One of the oldest Christian structures in the western hemisphere lies within the hilly, southwestern municipality of San Germán, the second city founded by the Spanish in Puerto Rico. Porta Coeli was first a convent built by Dominican friars at the dawn of the 17th century. Only ruins remain of the convent, where the iconic church now stands. Porta Coeli’s name translates to “Heaven’s Door,” and it does give this impression when viewed from the bottom of the steps, as it overlooks the Plazuela de Santo Domingo from its snug corner of the cobblestone Dr. Veve and Ramas Streets.
Since its restoration in 1960, the Porta Coeli Church has housed a religious art museum that constantly draws in visitors to the historic site. While the building’s location flaunts its nobility, its austere design gives the museum a solemn air. The artifacts and paintings on display range from the 16th to the 19th centuries, in other words, the colonial era in Latin America. The expressive, wood-carved saints on display were fixtures of New World Catholic worship.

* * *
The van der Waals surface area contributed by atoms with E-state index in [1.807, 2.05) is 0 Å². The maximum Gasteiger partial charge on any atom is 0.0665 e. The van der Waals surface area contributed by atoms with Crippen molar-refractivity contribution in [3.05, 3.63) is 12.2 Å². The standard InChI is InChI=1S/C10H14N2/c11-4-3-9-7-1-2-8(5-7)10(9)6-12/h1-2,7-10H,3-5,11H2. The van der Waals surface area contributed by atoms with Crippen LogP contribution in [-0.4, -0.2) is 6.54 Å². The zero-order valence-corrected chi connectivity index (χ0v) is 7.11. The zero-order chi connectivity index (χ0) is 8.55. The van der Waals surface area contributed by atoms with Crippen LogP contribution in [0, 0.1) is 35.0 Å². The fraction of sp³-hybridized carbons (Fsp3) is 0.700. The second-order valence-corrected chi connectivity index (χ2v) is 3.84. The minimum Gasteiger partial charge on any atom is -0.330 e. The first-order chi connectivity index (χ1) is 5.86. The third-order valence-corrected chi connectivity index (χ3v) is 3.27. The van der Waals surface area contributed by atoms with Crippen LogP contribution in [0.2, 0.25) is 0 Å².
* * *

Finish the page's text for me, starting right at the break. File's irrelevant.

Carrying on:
As visitors walk back out of the church, there’s much to admire around the neighborhood. The streets of San Germán Pueblo are lined with ornately-designed buildings, many of which showcase late 19th and early 20th century architecture. One such example, across the street from Porta Coeli, is known to locals as the Waldemar Morales Residence. Easy to explore and much more relaxed than Old San Juan, the streets of San Germán reveal a town that not only values its historical heritage but also shows it off to all the visitors who come by to see Puerto Rico’s most famous church.